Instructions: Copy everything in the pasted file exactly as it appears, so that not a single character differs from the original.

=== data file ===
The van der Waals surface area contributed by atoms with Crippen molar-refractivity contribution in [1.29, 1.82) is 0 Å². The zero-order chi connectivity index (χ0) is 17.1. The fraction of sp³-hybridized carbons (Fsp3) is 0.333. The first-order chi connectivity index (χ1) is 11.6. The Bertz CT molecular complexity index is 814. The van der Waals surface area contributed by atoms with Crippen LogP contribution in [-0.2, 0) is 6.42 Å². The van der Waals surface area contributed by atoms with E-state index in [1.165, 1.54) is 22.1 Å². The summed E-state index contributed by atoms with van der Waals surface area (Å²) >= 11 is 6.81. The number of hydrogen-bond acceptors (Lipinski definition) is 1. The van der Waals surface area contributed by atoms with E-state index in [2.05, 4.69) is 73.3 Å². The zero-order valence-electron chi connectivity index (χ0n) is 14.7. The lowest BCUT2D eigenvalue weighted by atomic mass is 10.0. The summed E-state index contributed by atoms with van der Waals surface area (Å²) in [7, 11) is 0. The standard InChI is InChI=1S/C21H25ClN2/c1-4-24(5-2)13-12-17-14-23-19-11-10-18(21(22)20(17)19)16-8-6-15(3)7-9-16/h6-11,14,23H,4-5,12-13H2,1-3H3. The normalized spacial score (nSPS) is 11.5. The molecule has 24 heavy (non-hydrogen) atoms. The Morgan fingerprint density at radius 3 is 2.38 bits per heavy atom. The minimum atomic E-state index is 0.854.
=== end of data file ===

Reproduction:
The van der Waals surface area contributed by atoms with Crippen molar-refractivity contribution in [1.29, 1.82) is 0 Å². The zero-order chi connectivity index (χ0) is 17.1. The fraction of sp³-hybridized carbons (Fsp3) is 0.333. The first-order chi connectivity index (χ1) is 11.6. The Bertz CT molecular complexity index is 814. The van der Waals surface area contributed by atoms with Crippen LogP contribution in [-0.2, 0) is 6.42 Å². The van der Waals surface area contributed by atoms with E-state index in [1.165, 1.54) is 22.1 Å². The summed E-state index contributed by atoms with van der Waals surface area (Å²) >= 11 is 6.81. The number of hydrogen-bond acceptors (Lipinski definition) is 1. The van der Waals surface area contributed by atoms with E-state index in [2.05, 4.69) is 73.3 Å². The zero-order valence-electron chi connectivity index (χ0n) is 14.7. The lowest BCUT2D eigenvalue weighted by atomic mass is 10.0. The summed E-state index contributed by atoms with van der Waals surface area (Å²) in [7, 11) is 0. The standard InChI is InChI=1S/C21H25ClN2/c1-4-24(5-2)13-12-17-14-23-19-11-10-18(21(22)20(17)19)16-8-6-15(3)7-9-16/h6-11,14,23H,4-5,12-13H2,1-3H3. The normalized spacial score (nSPS) is 11.5. The molecule has 24 heavy (non-hydrogen) atoms. The Morgan fingerprint density at radius 3 is 2.38 bits per heavy atom. The minimum atomic E-state index is 0.854.